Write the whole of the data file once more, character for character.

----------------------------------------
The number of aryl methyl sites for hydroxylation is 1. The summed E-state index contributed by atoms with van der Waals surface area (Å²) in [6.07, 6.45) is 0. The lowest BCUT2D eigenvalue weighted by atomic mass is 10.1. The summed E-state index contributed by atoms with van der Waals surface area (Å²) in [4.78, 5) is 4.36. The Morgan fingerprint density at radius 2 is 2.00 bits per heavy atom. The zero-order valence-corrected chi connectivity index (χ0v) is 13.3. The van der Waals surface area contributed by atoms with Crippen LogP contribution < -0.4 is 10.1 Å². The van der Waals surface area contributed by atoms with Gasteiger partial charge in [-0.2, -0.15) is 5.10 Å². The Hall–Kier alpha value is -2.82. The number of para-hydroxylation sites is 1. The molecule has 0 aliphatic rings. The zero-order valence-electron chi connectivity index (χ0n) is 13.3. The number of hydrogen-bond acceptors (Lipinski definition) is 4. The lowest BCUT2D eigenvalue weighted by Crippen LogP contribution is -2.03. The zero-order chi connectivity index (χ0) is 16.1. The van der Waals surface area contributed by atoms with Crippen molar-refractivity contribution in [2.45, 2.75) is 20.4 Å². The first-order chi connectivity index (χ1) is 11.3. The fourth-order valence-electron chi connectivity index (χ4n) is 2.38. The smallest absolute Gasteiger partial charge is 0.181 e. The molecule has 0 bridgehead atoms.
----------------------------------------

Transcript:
The number of aryl methyl sites for hydroxylation is 1. The summed E-state index contributed by atoms with van der Waals surface area (Å²) in [6.07, 6.45) is 0. The lowest BCUT2D eigenvalue weighted by atomic mass is 10.1. The summed E-state index contributed by atoms with van der Waals surface area (Å²) in [4.78, 5) is 4.36. The Morgan fingerprint density at radius 2 is 2.00 bits per heavy atom. The zero-order valence-corrected chi connectivity index (χ0v) is 13.3. The van der Waals surface area contributed by atoms with Crippen LogP contribution < -0.4 is 10.1 Å². The van der Waals surface area contributed by atoms with Gasteiger partial charge in [-0.2, -0.15) is 5.10 Å². The Hall–Kier alpha value is -2.82. The number of para-hydroxylation sites is 1. The molecule has 0 aliphatic rings. The zero-order valence-electron chi connectivity index (χ0n) is 13.3. The number of hydrogen-bond acceptors (Lipinski definition) is 4. The lowest BCUT2D eigenvalue weighted by Crippen LogP contribution is -2.03. The zero-order chi connectivity index (χ0) is 16.1. The van der Waals surface area contributed by atoms with Crippen molar-refractivity contribution in [2.45, 2.75) is 20.4 Å². The first-order chi connectivity index (χ1) is 11.3. The fourth-order valence-electron chi connectivity index (χ4n) is 2.38. The smallest absolute Gasteiger partial charge is 0.181 e. The molecule has 0 bridgehead atoms.